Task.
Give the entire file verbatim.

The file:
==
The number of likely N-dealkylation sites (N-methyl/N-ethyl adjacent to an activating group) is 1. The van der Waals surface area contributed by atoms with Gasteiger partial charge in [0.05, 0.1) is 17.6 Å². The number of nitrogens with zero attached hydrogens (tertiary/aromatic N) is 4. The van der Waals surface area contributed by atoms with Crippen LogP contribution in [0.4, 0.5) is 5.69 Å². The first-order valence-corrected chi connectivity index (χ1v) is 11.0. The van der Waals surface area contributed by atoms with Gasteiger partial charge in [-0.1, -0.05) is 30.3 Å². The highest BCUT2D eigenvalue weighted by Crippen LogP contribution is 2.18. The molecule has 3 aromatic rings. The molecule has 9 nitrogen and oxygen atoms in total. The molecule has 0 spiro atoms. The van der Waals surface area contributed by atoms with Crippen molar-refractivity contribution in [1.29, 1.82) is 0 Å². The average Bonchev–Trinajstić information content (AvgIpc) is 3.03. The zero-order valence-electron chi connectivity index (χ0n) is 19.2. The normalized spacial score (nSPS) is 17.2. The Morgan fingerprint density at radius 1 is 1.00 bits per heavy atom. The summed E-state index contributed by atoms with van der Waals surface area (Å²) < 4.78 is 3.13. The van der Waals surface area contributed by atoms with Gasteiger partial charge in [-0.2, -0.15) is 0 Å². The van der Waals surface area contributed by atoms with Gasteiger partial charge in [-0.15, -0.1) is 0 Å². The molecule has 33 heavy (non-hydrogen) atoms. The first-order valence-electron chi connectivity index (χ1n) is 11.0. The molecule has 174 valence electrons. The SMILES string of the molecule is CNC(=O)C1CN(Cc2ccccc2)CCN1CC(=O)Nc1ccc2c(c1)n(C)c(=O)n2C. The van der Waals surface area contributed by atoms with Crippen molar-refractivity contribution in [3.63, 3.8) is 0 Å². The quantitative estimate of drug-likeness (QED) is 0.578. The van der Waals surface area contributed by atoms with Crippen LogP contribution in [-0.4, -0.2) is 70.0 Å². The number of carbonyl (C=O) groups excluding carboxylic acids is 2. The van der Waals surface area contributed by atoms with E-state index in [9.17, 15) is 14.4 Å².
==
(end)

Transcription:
The number of likely N-dealkylation sites (N-methyl/N-ethyl adjacent to an activating group) is 1. The van der Waals surface area contributed by atoms with Gasteiger partial charge in [0.05, 0.1) is 17.6 Å². The number of nitrogens with zero attached hydrogens (tertiary/aromatic N) is 4. The van der Waals surface area contributed by atoms with Crippen LogP contribution in [0.4, 0.5) is 5.69 Å². The first-order valence-corrected chi connectivity index (χ1v) is 11.0. The van der Waals surface area contributed by atoms with Gasteiger partial charge in [-0.1, -0.05) is 30.3 Å². The highest BCUT2D eigenvalue weighted by Crippen LogP contribution is 2.18. The molecule has 3 aromatic rings. The molecule has 9 nitrogen and oxygen atoms in total. The molecule has 0 spiro atoms. The van der Waals surface area contributed by atoms with Crippen molar-refractivity contribution in [1.29, 1.82) is 0 Å². The average Bonchev–Trinajstić information content (AvgIpc) is 3.03. The zero-order valence-electron chi connectivity index (χ0n) is 19.2. The normalized spacial score (nSPS) is 17.2. The Morgan fingerprint density at radius 1 is 1.00 bits per heavy atom. The summed E-state index contributed by atoms with van der Waals surface area (Å²) < 4.78 is 3.13. The van der Waals surface area contributed by atoms with Gasteiger partial charge in [-0.2, -0.15) is 0 Å². The van der Waals surface area contributed by atoms with Gasteiger partial charge in [-0.15, -0.1) is 0 Å². The molecule has 33 heavy (non-hydrogen) atoms. The first-order valence-electron chi connectivity index (χ1n) is 11.0. The molecule has 174 valence electrons. The SMILES string of the molecule is CNC(=O)C1CN(Cc2ccccc2)CCN1CC(=O)Nc1ccc2c(c1)n(C)c(=O)n2C. The van der Waals surface area contributed by atoms with Crippen molar-refractivity contribution in [3.63, 3.8) is 0 Å². The quantitative estimate of drug-likeness (QED) is 0.578. The van der Waals surface area contributed by atoms with Crippen LogP contribution in [-0.4, -0.2) is 70.0 Å². The number of carbonyl (C=O) groups excluding carboxylic acids is 2. The van der Waals surface area contributed by atoms with E-state index in [9.17, 15) is 14.4 Å².